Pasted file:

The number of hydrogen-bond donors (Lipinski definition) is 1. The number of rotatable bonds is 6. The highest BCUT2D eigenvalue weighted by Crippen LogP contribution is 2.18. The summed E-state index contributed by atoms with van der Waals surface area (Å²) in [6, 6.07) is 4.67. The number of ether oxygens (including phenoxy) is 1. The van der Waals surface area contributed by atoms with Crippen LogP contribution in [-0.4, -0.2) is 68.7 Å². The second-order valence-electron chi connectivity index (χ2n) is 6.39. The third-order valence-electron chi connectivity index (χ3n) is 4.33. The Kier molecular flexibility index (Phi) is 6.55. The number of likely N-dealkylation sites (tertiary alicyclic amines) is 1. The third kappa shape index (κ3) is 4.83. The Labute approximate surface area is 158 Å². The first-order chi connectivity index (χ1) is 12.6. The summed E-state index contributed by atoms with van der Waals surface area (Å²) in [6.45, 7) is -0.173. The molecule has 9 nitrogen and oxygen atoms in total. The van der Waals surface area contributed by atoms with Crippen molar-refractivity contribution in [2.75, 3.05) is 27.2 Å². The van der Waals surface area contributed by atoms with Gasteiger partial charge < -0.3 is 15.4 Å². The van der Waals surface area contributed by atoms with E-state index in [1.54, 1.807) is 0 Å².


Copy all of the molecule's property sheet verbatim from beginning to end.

The number of hydrogen-bond donors (Lipinski definition) is 1. The number of rotatable bonds is 6. The highest BCUT2D eigenvalue weighted by Crippen LogP contribution is 2.18. The summed E-state index contributed by atoms with van der Waals surface area (Å²) in [6, 6.07) is 4.67. The number of ether oxygens (including phenoxy) is 1. The van der Waals surface area contributed by atoms with Crippen LogP contribution in [-0.4, -0.2) is 68.7 Å². The second-order valence-electron chi connectivity index (χ2n) is 6.39. The third-order valence-electron chi connectivity index (χ3n) is 4.33. The Kier molecular flexibility index (Phi) is 6.55. The number of likely N-dealkylation sites (tertiary alicyclic amines) is 1. The third kappa shape index (κ3) is 4.83. The Labute approximate surface area is 158 Å². The first-order chi connectivity index (χ1) is 12.6. The summed E-state index contributed by atoms with van der Waals surface area (Å²) in [6.45, 7) is -0.173. The molecule has 9 nitrogen and oxygen atoms in total. The van der Waals surface area contributed by atoms with Crippen molar-refractivity contribution in [2.75, 3.05) is 27.2 Å². The van der Waals surface area contributed by atoms with Gasteiger partial charge < -0.3 is 15.4 Å². The van der Waals surface area contributed by atoms with E-state index in [1.54, 1.807) is 0 Å².